Zénobe Théophile Gramme Biography

This Biography consists of approximately 2┬ápages of information about the life of Zénobe Théophile Gramme.
This section contains 359 words
(approx. 2 pages at 300 words per page)

World of Invention on Zénobe Théophile Gramme

Zénobe Gramme was a true enigma, and it is remarkable that he was able to accomplish what he did. Born on April 4, 1826, in Jehay-Bedegnée, Belgium, Gramme was the son of an educated family of modest means. With the family's interest and ability to afford an education, one might expect great things from young Zénobe. In fact, he showed no ability as a student and did not do well at school. Preferring to work with his hands, he learned only the four basic operations of simple arithmetic and remained only semi-literate throughout his life.

Gramme did, however, have a talent in tinkering, and he left school at an early age to become a joiner. At the age of 22 he moved to Liège with his family; seven years later, in 1855, he traveled to several cities before settling down in Paris as a banister-maker. Soon after, he accepted work as a model maker at a company that manufactured electrical equipment. It was here that he became interested in technology.

Back in the 1830s two physicists, Joseph Henry in the United States and Michael Faraday in England, had independently laid the foundation for the electric dynamo (generator), a device that produced electric current. In 1867 Gramme became interested in building an improved dynamo, but not for any scientific reasons. It was more a matter of cleanliness--he was appalled by the dirt associated with the electric batteries that were used to produce power. He not only built a dynamo for the production of alternating current (AC), but two years later built one that produced direct current (DC) that produced much higher voltages than previous dynamos.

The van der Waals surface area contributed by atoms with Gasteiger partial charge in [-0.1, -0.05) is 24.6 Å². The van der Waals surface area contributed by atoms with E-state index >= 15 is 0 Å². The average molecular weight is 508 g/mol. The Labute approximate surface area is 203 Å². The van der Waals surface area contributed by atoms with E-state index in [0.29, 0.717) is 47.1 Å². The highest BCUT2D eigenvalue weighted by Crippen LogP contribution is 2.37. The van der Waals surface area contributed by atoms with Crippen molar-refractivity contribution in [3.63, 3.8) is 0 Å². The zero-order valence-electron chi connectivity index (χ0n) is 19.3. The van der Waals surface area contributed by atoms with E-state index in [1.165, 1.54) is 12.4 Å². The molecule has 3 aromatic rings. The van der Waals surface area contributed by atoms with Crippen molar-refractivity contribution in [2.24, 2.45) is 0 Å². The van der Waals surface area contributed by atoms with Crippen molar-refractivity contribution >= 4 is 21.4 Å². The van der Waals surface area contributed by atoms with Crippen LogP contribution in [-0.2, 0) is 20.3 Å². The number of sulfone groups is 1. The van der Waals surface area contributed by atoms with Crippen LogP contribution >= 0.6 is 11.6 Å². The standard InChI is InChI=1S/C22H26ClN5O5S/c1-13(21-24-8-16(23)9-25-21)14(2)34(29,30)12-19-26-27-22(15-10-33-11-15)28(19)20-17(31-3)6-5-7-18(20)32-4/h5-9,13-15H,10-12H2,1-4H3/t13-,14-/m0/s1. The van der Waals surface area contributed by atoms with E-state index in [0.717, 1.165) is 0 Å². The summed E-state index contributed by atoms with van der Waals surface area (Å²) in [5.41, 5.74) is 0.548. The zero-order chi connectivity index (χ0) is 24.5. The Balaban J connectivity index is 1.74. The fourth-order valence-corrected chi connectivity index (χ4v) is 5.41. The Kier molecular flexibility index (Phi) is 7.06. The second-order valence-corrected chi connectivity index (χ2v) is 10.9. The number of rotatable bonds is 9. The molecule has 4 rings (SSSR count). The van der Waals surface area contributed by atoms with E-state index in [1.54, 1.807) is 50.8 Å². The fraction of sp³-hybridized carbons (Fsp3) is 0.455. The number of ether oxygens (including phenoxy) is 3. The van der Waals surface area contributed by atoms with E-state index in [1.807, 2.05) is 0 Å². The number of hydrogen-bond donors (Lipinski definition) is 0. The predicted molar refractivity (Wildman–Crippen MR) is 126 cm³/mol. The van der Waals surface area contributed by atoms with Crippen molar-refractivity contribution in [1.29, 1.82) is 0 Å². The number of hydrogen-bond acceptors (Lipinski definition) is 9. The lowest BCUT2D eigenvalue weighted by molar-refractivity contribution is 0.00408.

In 1871 Gramme, who had become associated with Hippolyte Fontaine (1833-1917), opened a factory to advance the development of their machines. The business, called Société des Machines Magnéto-Électriques Gramme, manufactured the Gramme dynamo, Gramme ring, Gramme armature and other devices. In 1873 a Gramme dynamo was exhibited at the Vienna exhibition in Austria, where it was discovered that the device could be reversed and used as an electric motor. Today, Gramme is most remembered for building the first practical dynamos, which established the foundation of the electrical industry.

This section contains 359 words
(approx. 2 pages at 300 words per page)
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Zénobe Théophile Gramme from Gale. ©2005-2006 Thomson Gale, a part of the Thomson Corporation. All rights reserved.
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